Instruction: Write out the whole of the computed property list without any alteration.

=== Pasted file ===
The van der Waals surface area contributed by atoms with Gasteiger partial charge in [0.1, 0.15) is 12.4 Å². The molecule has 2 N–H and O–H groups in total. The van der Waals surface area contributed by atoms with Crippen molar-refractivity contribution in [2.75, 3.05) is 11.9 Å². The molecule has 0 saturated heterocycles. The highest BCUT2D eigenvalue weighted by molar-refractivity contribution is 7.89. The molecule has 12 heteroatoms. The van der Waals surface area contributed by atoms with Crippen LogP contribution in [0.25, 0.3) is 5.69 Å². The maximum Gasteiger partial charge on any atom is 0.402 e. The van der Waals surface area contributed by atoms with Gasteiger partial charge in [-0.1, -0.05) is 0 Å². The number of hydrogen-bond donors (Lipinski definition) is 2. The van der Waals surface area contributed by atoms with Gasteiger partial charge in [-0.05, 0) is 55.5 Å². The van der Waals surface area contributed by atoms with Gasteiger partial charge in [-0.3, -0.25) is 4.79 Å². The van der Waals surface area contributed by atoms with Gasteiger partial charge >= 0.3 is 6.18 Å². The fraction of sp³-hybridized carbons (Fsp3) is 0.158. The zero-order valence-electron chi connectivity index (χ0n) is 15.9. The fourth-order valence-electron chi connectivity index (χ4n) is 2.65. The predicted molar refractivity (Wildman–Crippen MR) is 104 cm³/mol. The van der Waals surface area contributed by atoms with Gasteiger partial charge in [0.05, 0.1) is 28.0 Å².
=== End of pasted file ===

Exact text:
The van der Waals surface area contributed by atoms with Gasteiger partial charge in [0.1, 0.15) is 12.4 Å². The molecule has 2 N–H and O–H groups in total. The van der Waals surface area contributed by atoms with Crippen molar-refractivity contribution in [2.75, 3.05) is 11.9 Å². The molecule has 0 saturated heterocycles. The highest BCUT2D eigenvalue weighted by molar-refractivity contribution is 7.89. The molecule has 12 heteroatoms. The van der Waals surface area contributed by atoms with Crippen LogP contribution in [0.25, 0.3) is 5.69 Å². The maximum Gasteiger partial charge on any atom is 0.402 e. The van der Waals surface area contributed by atoms with Gasteiger partial charge in [-0.1, -0.05) is 0 Å². The number of hydrogen-bond donors (Lipinski definition) is 2. The van der Waals surface area contributed by atoms with Gasteiger partial charge in [-0.05, 0) is 55.5 Å². The van der Waals surface area contributed by atoms with Gasteiger partial charge in [-0.3, -0.25) is 4.79 Å². The van der Waals surface area contributed by atoms with Gasteiger partial charge >= 0.3 is 6.18 Å². The fraction of sp³-hybridized carbons (Fsp3) is 0.158. The zero-order valence-electron chi connectivity index (χ0n) is 15.9. The fourth-order valence-electron chi connectivity index (χ4n) is 2.65. The predicted molar refractivity (Wildman–Crippen MR) is 104 cm³/mol. The van der Waals surface area contributed by atoms with Gasteiger partial charge in [0.05, 0.1) is 28.0 Å².